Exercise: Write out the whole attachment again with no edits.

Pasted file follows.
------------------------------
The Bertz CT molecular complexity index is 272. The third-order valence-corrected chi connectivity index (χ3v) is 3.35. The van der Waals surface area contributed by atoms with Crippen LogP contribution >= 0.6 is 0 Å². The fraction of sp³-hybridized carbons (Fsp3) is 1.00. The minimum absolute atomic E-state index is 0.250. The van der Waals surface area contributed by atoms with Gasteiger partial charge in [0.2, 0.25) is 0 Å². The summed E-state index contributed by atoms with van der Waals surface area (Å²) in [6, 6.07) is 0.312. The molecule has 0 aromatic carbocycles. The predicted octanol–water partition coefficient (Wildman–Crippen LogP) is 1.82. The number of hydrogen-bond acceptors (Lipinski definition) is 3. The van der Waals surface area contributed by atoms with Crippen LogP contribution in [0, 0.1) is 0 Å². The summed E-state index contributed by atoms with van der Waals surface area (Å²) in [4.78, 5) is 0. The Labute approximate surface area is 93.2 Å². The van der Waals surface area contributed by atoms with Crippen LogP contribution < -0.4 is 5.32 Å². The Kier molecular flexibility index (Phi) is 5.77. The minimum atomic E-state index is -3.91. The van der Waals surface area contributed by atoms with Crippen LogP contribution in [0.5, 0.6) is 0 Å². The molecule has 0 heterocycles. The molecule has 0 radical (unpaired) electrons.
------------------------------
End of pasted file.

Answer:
The Bertz CT molecular complexity index is 272. The third-order valence-corrected chi connectivity index (χ3v) is 3.35. The van der Waals surface area contributed by atoms with Crippen LogP contribution >= 0.6 is 0 Å². The fraction of sp³-hybridized carbons (Fsp3) is 1.00. The minimum absolute atomic E-state index is 0.250. The van der Waals surface area contributed by atoms with Gasteiger partial charge in [0.2, 0.25) is 0 Å². The summed E-state index contributed by atoms with van der Waals surface area (Å²) in [6, 6.07) is 0.312. The molecule has 0 aromatic carbocycles. The predicted octanol–water partition coefficient (Wildman–Crippen LogP) is 1.82. The number of hydrogen-bond acceptors (Lipinski definition) is 3. The van der Waals surface area contributed by atoms with Crippen LogP contribution in [0, 0.1) is 0 Å². The summed E-state index contributed by atoms with van der Waals surface area (Å²) in [4.78, 5) is 0. The Labute approximate surface area is 93.2 Å². The van der Waals surface area contributed by atoms with Crippen LogP contribution < -0.4 is 5.32 Å². The Kier molecular flexibility index (Phi) is 5.77. The minimum atomic E-state index is -3.91. The van der Waals surface area contributed by atoms with Crippen LogP contribution in [0.5, 0.6) is 0 Å². The molecule has 0 heterocycles. The molecule has 0 radical (unpaired) electrons.